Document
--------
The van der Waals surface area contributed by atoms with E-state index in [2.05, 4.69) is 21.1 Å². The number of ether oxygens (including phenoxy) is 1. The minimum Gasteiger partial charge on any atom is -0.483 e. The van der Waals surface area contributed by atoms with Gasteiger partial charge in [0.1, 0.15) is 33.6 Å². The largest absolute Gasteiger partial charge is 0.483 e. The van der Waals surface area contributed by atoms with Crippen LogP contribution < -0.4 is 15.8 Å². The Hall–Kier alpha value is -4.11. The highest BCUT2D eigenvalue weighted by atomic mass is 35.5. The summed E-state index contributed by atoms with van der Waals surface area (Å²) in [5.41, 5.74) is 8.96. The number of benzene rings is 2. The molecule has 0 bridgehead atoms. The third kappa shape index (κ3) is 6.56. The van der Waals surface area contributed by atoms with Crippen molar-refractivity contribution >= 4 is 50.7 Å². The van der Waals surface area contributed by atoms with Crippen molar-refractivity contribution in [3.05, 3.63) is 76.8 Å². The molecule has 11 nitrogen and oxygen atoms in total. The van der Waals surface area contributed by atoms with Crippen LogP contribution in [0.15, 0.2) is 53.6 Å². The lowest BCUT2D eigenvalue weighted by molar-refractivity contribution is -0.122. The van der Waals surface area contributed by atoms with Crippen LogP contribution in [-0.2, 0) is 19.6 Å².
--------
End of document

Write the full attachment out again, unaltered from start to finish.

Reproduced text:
The van der Waals surface area contributed by atoms with E-state index in [2.05, 4.69) is 21.1 Å². The number of ether oxygens (including phenoxy) is 1. The minimum Gasteiger partial charge on any atom is -0.483 e. The van der Waals surface area contributed by atoms with Gasteiger partial charge in [0.1, 0.15) is 33.6 Å². The largest absolute Gasteiger partial charge is 0.483 e. The van der Waals surface area contributed by atoms with Crippen LogP contribution < -0.4 is 15.8 Å². The Hall–Kier alpha value is -4.11. The highest BCUT2D eigenvalue weighted by atomic mass is 35.5. The summed E-state index contributed by atoms with van der Waals surface area (Å²) in [5.41, 5.74) is 8.96. The number of benzene rings is 2. The molecule has 0 bridgehead atoms. The third kappa shape index (κ3) is 6.56. The van der Waals surface area contributed by atoms with Crippen molar-refractivity contribution >= 4 is 50.7 Å². The van der Waals surface area contributed by atoms with Crippen molar-refractivity contribution in [3.05, 3.63) is 76.8 Å². The molecule has 11 nitrogen and oxygen atoms in total. The van der Waals surface area contributed by atoms with Crippen LogP contribution in [0.15, 0.2) is 53.6 Å². The lowest BCUT2D eigenvalue weighted by molar-refractivity contribution is -0.122. The van der Waals surface area contributed by atoms with Crippen LogP contribution in [-0.2, 0) is 19.6 Å².